Landscaping Ideas for the Northeast


Northeastern homeowners can choose landscape plants and designs for all four seasons. Spring blooms give way to the shade trees of summer, whose fall foliage presents an autumnal palette of colors. Even in the dead of a northeastern winter, evergreens provide greenery, even if wearing snow caps. Consider low-maintenance plantings that let you admire the landscape rather than constantly work on it.

Deciduous Trees

  • Most hardwood trees thrive in Northeastern climes. Maples are a popular choice for landscapes, with a variety of sizes and leaf colors. Sugar maples do well in moist soils, and their sap can be tapped for producing maple syrup. The Norway maple, although a European native, is a popular regional shade tree. Choose from several types of oak trees for landscapes, including the pin, scarlet, black and white types. The bark of silver or white birch trees accents the garden. The American chestnut was once the dominant tree in Northeastern forests, but blight wiped out most mature trees by the mid-20th century. Today, the American Chestnut Foundation is trying to restore this tree to its native habitat.


  • Shrubs can serve as hedgerows, replacing the need for fencing along property lines. For security purposes, plant a thorned shrub such as the hawthorne. Classic Northeastern hedge shrubs include boxwood and yew. For those who want to be creative, these shrubs can also be formed into topiary.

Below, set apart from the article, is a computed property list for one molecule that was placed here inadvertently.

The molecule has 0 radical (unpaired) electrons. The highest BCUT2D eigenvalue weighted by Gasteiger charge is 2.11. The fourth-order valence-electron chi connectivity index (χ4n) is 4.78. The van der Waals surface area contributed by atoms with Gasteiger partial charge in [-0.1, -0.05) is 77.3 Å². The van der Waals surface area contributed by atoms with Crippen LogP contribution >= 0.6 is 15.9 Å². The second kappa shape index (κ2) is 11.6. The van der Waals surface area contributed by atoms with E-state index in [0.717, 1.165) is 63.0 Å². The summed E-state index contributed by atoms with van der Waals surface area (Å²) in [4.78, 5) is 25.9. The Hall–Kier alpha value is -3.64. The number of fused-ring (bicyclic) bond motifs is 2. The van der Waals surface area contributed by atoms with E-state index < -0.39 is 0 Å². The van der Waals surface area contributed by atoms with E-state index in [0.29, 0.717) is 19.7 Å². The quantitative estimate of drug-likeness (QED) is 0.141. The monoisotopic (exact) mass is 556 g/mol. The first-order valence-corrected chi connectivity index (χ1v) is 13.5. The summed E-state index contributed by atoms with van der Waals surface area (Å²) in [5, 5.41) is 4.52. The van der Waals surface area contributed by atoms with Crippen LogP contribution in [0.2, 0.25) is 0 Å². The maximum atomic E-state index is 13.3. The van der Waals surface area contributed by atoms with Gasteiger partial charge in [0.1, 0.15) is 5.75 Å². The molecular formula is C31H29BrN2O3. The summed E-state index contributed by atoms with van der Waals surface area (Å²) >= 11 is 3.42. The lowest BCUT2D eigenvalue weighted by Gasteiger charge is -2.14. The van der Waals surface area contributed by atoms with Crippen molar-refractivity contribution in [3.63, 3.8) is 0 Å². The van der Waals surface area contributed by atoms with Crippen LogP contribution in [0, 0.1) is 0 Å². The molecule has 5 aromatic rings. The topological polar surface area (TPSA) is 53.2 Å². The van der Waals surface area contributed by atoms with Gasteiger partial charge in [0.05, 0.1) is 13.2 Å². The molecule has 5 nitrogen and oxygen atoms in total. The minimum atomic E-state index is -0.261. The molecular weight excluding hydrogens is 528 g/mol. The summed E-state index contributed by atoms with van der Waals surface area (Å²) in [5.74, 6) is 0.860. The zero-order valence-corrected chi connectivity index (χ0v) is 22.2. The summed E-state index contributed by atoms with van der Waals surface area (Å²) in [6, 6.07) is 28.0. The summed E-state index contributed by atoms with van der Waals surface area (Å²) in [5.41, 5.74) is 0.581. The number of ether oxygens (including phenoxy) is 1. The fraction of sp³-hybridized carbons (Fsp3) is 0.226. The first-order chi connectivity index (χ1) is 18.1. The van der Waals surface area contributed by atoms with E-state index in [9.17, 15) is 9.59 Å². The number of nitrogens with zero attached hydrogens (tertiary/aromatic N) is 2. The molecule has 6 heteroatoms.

Flowering Plants

  • Brighten up the landscape with flowering plants. In spring, azaleas provide two weeks of bloom in colors ranging from white, pink or lavender, then remain evergreen for the rest of the year. Flowering dogwood, often seen in Northeastern landscapes, comes in shades of pink or white. Yellow forsythia bushes are a sign that winter is over and spring has begun. Plant crocus bulbs in the lawn. They'll grow up and bloom in early spring, before lawn mowing is necessary.


  • Plant evergreens and guarantee some color in the winter landscape. Remember to consider the mature size of the evergreen when adding it to the landscape garden, as many species grow quite large or require pruning to keep them neat looking. Use evergreens to create private backyard areas or for general screening. The University of Minnesota Extension recommends "using the fewest possible varieties of evergreen plants and select them for an obvious purpose." In the Northeast, various types of pines, cedars, spruces and hemlocks are often found in landscaping.

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